Legal Affairs Correspondent, NPR
NPR Legal Affairs Correspondent
npr.org — The U.S. Supreme Court grappled with a tough First Amendment issue on Monday that pits congressional priorities against free speech rights. At issue: what speech limitations may be placed on private groups that receive federal grant money to fight HIV/AIDS abroad. The justices' questions revealed a court closely divided, and not along the usual liberal/conservative lines.
npr.org — The U.S. Supreme Court has ruled that a longtime legal resident of the United States was improperly deported for possession of a small amount of marijuana. By a 7-to-2 vote, the justices said that it defies common sense to treat an offense like this as an "aggravated felony" justifying mandatory deportation.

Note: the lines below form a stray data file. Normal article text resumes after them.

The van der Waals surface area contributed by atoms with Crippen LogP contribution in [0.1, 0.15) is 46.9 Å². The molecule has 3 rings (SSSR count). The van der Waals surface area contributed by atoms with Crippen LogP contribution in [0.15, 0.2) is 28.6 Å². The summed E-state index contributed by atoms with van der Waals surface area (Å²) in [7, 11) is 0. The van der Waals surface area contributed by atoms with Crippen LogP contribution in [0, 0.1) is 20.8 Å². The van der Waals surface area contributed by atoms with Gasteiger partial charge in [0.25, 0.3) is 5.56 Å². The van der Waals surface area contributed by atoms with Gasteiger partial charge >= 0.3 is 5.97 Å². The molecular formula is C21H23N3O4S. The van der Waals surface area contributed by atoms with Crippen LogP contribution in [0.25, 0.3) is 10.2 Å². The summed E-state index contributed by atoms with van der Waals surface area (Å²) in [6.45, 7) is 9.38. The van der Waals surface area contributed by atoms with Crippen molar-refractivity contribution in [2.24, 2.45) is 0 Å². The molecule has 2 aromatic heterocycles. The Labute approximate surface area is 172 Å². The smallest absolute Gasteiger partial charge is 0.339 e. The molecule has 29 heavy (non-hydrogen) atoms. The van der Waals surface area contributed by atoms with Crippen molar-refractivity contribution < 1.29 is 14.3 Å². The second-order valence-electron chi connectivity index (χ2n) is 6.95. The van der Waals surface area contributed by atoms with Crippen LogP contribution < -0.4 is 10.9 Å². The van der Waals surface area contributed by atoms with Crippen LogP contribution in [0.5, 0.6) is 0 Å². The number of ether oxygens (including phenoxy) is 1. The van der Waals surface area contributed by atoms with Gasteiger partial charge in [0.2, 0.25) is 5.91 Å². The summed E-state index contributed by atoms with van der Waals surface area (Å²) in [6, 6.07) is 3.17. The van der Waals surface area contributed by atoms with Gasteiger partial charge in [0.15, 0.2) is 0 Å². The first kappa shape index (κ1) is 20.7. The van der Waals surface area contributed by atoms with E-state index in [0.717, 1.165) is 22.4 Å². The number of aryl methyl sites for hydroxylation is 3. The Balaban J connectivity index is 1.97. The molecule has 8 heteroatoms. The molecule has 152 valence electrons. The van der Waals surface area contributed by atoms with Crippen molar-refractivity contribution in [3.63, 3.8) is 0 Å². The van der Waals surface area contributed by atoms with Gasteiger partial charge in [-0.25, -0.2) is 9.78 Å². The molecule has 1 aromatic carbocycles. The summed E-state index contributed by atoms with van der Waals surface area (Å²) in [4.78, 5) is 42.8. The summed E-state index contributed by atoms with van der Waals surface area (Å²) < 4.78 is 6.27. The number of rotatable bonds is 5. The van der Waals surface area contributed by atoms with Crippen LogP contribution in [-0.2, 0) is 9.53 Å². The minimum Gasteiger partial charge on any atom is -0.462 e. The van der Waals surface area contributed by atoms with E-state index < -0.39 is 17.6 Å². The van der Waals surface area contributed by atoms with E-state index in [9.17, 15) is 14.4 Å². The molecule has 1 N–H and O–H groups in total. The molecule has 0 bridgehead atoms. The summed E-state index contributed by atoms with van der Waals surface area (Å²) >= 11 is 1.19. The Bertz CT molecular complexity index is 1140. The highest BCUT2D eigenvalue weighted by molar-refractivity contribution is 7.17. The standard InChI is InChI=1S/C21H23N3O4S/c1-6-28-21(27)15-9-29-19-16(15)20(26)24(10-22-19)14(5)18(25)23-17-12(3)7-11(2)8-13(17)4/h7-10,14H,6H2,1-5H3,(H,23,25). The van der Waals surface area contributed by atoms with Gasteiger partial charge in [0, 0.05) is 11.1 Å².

npr.org — Edith Windsor's challenge to the Defense of Marriage Act will be heard by the Supreme Court next week. When her wife died, Windsor had to pay $363,000 in estate taxes because the federal government did not recognize their marriage. "If Thea was Theo," she says, "I would not have had to pay."
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